All 8 VCS tubs are single capacity to ensure accuracy and hygiene throughout the testing process.
Onsite SPF and UVA training conducted by Dr. Curt Cole (President, Sun and Skin Consulting) and Solar Light Company, America’s premier manufacturer of Precision Lightsources and the inventor of the first Solar Simulator in 1967.
Solar Simulators and detectors are calibrated annually to NIST traceable standards via Solar Light and/or Rapid precision Testing Laboratories.
VCS Maintains Multiport and Single port simulators as per client requirements and specifications.
A method designed to determine the UV degradation/alteration of a given product when applied to the skin. Phototoxicity presents a serious concern when products are designed to be warn in just about any climate throughout the world. Pairs immediate irritation testing (24/48 hour patch) with UV exposures.
For products that are designed for long term or pediatric use, it is imperative to determine that products don’t break down and cause irritation after continued exposure to the sun or secondary UV radiation.
Pricing varies based on bulk submissions:
A more involved method which effectively pairs continuous application, repeat insult patch testing and multiple UV exposures. Photo-Allergy Maximization is more robust than Phototoxicity and incorporates sensitization/allergenic potential as well as UV exposures.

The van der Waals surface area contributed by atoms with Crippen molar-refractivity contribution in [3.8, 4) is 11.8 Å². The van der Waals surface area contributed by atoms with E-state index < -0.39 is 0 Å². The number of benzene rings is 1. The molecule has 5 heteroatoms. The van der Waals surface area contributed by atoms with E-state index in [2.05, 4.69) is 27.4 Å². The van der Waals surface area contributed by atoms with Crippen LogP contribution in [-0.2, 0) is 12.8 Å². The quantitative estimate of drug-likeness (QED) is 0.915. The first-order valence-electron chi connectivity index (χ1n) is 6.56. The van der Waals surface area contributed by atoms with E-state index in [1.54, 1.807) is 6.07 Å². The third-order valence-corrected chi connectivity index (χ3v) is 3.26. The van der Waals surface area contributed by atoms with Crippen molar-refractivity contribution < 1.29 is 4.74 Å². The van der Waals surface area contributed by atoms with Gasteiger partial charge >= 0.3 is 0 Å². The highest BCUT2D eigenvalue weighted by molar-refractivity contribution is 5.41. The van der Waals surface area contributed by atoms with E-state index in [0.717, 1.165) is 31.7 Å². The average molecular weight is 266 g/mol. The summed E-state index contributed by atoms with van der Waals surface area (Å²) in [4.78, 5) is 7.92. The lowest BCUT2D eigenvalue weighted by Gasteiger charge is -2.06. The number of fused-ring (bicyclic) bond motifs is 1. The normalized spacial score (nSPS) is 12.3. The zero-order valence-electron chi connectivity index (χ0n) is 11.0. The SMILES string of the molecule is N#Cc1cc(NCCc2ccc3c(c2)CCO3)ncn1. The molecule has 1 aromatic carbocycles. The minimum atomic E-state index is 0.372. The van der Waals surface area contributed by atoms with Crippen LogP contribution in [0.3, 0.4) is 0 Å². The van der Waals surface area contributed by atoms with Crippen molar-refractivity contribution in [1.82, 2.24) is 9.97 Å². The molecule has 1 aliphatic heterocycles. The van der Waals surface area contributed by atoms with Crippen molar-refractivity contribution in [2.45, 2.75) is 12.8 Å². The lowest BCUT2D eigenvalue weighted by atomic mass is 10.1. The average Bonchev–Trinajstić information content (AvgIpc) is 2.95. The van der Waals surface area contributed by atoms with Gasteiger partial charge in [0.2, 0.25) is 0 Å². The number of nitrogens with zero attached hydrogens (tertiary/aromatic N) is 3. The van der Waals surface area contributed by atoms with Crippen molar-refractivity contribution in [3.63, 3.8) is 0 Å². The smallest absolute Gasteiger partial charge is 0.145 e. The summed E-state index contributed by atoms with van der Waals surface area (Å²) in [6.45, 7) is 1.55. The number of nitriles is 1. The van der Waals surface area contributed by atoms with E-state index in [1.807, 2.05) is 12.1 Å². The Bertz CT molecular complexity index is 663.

This provides a measure of the most demanding aspects of both Repeat Insult Patch Testing along with a continuous UV exposure to simulate the effect of the sun on a product over time.
As per CDC Guidelines, SPF is Not Necessarily Enough
- Stay in the shade, especially during midday hours.
- Wear clothes that cover your arms and legs.
- Consider options to protect your children.
- Wear a wide brim hat to shade your face, head, ears, and neck.
- Wear wraparound sunglasses that block both UVA and UVB rays.
- Use sunscreen with sun protection factor (SPF) 15 or higher, for both UVA and UVB protection.
- Avoid Indoor Tanning. Indoor tanning is particularly dangerous for younger users; people who begin indoor tanning during adolescence or early adulthood have a higher risk of developing melanoma.